- Positivism: Environmental Influences
- Classical: Pain-Pleasure Decisions
- Structural Factors and Organized Crime
- Ethical Perspective: Moral Failure in Decision-Making
- Perspectives on Crime Causes and Facilitating Factors
Published in May 2018
Regional Perspectives: Pacific Islands Region - added in November 2019
This module is a resource for lecturers
Thinking critically through fiction
Movies seek to entertain and inform the audience about a story, incident, or person. Many good movies also hit upon important substantive themes relevant to understanding organized crime. Read the following movie summary (and watch the movie if you have not done so already) and answer the questions that follow to make the organized crime subject matter connections. Please, bear in mind that movies often simplify reality and might perpetuate stereotypes.
Goodfellas (1990) - Martin Scorsese, Director
Based on the book "Wiseguy" by Nicholas Pileggi, Goodfellas tells the true story of Henry Hill (Ray Liotta), who grew up in Brooklyn and admired the Lucchese crime family members in his primarily Italian neighbourhood. "As far back as I could remember I've always wanted to be a gangster," said Hill, and he quit school and went to work for the local mob leaders Paul Cicero (Paul Sorvino - character based on the real-life mobster Paul Vario) and Jimmy Conway (Robert De Niro - character based on Jimmy Burke).
The movie recounts Henry Hill's introduction to and work for this New York mafia group and his ultimate capture and turn to informant. Because Henry Hill is half Irish, he cannot become a "made man" (full member) of the Italian-American crime family. The film portrays real-life events, such as a conspiracy to steal cargo from the airport, truck hijacking, and generally, the brutal violence of this group.
Henry falls in love and marries Karen (Lorraine Bracco), a Jewish woman, and accompanies her to the Copacabana nightclub several times a week. Karen is not entirely happy with Henry's work, but she enjoys the lifestyle. The marriage suffers when Henry takes a mistress and, in a famous scene, Karen confronts Henry with a gun while he is sleeping.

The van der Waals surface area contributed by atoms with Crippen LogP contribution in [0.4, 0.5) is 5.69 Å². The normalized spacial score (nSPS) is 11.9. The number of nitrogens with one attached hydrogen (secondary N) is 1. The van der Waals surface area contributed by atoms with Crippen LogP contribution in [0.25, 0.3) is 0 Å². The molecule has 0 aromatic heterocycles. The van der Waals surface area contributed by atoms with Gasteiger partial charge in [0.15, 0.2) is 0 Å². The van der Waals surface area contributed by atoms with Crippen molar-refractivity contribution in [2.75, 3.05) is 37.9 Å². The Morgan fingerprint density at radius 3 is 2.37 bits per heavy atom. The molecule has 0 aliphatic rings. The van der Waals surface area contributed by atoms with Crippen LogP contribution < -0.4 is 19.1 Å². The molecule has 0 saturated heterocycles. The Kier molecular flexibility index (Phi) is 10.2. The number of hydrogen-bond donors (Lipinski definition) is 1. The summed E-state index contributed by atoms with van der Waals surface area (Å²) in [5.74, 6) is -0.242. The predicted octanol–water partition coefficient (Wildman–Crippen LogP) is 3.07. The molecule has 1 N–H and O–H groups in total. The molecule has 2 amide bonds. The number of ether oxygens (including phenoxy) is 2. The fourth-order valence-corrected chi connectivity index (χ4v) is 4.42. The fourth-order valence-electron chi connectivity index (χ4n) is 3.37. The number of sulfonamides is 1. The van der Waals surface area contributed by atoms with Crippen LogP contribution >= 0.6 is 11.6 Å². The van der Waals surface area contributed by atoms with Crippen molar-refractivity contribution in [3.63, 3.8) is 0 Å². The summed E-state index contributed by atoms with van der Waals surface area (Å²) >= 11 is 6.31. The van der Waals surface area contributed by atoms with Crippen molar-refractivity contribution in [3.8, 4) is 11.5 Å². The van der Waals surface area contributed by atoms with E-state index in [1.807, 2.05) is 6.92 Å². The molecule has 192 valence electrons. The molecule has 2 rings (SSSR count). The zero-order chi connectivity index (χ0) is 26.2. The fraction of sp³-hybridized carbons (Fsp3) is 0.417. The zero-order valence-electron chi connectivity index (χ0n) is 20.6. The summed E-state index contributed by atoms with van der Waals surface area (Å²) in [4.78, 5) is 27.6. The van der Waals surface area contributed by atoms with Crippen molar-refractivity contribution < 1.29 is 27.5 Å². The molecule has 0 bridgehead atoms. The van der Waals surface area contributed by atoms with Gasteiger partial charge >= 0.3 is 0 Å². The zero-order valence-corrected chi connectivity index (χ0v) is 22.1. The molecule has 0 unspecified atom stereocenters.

Henry and Jimmy Conway are sent to prison for four years after dangling a gambler over a lion's cage at the zoo in order to convince him to pay his debts. Henry then turns to drugs to support his family, although Cicero warns him about long prison sentences for drugs and the risk it poses to the crime bosses. Henry ignores Cicero and involves Karen, Tommy De Vito (Joe Pesci), Jimmy, and a new mistress in a large drug smuggling operation. Simultaneously, Jimmy Conway plans a major heist from the Lufthansa cargo terminal at the airport. After being promised to be inducted as a "made member" of the crime family, Tommy is killed in retaliation for an earlier murder he committed with Henry and Jimmy.
The many threads of Henry Hill's life come together in a disastrous way as he attempts to balance cocaine shipments, satisfy his mistress, avoid the police and keep his drug customers happy, while snorting cocaine himself. Henry is arrested as he drives to the airport. Karen bails him out of jail and destroys all the cocaine in the house, leaving him without money.
After his arrest, Henry feels abandoned by his associates and is marked for death for dealing in cocaine, so he decides to become an informant for the FBI. He enters the witness protection programme, after he testifies against his former associates, observing, "I get to live the rest of my life like a schnook." His marriage to Karen ends, and she gets custody of their children.